Sunday, July 10, 2016

The Taste of Anticipation & the Final Tally

“Oh I can just feel the anticipation in the room,” said Rally Master Lisa Erbes when she took the podium at last night’s finisher’s banquet.  Indeed.  The room was full of excitement as riders, family and friends gathered.  This was the largest Butt Lite rally masters said to cheers from the room.  There was illness and lots of mechanical issues that riders overcame during the week.  And just 130 miles from the finish, a deer decided to take Marty Cover out of the running, totaling his bike.  But Marty and his daughter and rally partner Lisa Hecker got themselves together, rode two-up on her bike for a bit, got a tow truck, and got back to the checkpoint in time for Lisa to finish and get scored.  Marty was fine and present for the rousing cheers he got at the banquet. 

Aussie Ian McPhee helped a bird move along on the circle of life.  At highway speed in between bonus locations a small bird smacked Ian head on, slamming his face shield shut.  “Thank goodness it didn’t get caught in between your face and your face shield!” I said.  “No,” Ian went on, pointing to his lap, “it landed there!”  He tossed the bird off, wishing it well on its next path, grateful to not have gotten bird beak in his eyes.  ATGATT (all the gear, all the time) my friends - despite the mishaps, these committed riders rode the safest Butt Lite yet.

Riders really liked this ride.  Miles of twisty roads, incredible scenery.  I heard many times, “this was my best motorcycle ride, let alone rally, ever.”  And it was a challenge.  Rally master Bart Bakker said he tried to throw it all in, challenging rides, tempting bonuses- this was one of the toughest rally packs they’ve put together and they were so pleased that riders enjoyed it.  

An interesting note in the Butt Lite VIII final standings (which will undoubtedly be analyzed by rally-watchers for weeks to come) is that there were both combo bonus-getters, and those who rode for big points and no combos in the lead at the end.  The top 20 finishers were an international crowd and the top ten were a group of competitors that looked at each other and thought – heck, it could go any which way.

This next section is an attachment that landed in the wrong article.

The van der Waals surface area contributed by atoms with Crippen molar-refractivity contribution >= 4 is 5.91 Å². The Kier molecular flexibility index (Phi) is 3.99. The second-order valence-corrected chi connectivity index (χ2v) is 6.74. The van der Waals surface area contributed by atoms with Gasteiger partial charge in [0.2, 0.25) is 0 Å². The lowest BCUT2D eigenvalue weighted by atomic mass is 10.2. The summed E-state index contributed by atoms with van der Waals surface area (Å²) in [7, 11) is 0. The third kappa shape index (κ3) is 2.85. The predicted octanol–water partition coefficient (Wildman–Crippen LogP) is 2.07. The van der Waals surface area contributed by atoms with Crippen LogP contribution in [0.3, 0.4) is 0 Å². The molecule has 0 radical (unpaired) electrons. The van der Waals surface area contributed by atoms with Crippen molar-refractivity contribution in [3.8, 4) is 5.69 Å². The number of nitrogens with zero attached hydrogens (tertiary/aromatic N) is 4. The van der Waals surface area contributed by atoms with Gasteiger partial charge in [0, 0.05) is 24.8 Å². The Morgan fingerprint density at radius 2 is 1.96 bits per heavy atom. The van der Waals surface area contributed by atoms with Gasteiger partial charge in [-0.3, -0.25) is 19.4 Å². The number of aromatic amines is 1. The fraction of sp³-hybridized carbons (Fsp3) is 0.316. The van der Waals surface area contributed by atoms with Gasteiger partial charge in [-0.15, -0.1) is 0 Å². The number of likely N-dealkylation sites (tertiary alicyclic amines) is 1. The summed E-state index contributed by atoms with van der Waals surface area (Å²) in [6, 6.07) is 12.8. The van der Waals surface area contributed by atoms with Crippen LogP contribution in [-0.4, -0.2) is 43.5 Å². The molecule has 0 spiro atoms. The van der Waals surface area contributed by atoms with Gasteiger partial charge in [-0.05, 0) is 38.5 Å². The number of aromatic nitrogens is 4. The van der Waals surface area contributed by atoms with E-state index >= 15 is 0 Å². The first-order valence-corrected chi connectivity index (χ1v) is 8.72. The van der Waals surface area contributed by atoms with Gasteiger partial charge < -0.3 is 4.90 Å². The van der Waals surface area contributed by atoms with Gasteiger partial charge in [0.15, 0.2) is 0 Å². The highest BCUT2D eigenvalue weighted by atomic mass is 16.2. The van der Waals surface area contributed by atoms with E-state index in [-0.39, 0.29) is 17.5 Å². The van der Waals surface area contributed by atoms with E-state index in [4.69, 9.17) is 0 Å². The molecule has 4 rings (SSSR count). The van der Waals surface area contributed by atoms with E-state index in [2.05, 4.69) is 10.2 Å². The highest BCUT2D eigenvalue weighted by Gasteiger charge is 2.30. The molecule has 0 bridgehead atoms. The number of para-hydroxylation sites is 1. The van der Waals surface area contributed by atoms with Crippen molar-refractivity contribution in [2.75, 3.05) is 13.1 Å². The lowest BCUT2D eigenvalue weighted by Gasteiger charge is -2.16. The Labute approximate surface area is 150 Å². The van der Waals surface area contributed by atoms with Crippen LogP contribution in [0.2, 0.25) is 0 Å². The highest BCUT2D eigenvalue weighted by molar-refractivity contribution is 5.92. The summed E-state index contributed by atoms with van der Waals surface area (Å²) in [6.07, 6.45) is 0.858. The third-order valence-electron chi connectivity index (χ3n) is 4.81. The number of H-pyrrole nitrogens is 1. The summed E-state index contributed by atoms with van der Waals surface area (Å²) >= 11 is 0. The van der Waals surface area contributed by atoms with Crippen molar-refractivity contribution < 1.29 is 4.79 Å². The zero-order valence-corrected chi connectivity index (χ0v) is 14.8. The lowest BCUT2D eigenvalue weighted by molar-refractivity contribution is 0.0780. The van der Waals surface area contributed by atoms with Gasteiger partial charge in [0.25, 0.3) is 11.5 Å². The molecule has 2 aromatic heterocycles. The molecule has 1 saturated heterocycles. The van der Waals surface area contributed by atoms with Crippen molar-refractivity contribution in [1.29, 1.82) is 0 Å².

The Top 10 Finishers, Butt Lite VIII, waiting to see where the trophies will go.

But in the end, the top two remained the top two, with shifting in spots below.  Troy Martin rode an incredible Leg 2, finishing with 10,000 more points than rest of the field in 1st place.  Kirsten finished with 6,660 miles (a hell of a ride) and 49,757 points in 2nd place.  Later, after the cheers and photos, in the quiet of the lobby, Troy said he kept thinking about the 2,200 points separating him and Kirsten after Leg 1 and rode as if she was on his tail.  She said that every time she’d get to a bonus and find out he had been there she just shook her head knowing he was having a great run.  And that is another great thing about this group of highly skilled riders, there is a genuine excitement for the ride they are on and the good rides of their competitors.
Troy Martin and Kirsten, #1 and #2 Finishers

Things are quiet now; Rally HQ has disassembled.  The rally van with the Team Strange crew left early this morning.  By breakfast, half of the rider parking had cleared out.  We walked to a delicious breakfast down the block, and then came back to more lobby story-telling as the final few are packing and taking aim for routes home.  We have a couple days of flower sniffing here in the Denver area, and the skies are clear and the mountains have snow.  And the mental debate about 2017 rattles around.  Top 10 finishers have an automatic spot in the 2017 Iron Butt Rally.  We hadn’t planned on 2017, but… we’ll see.  For now, it’s a good day for a ride and I brought my gear.  I can almost taste the anticipation.

Saturday, July 9, 2016

Denver Baby!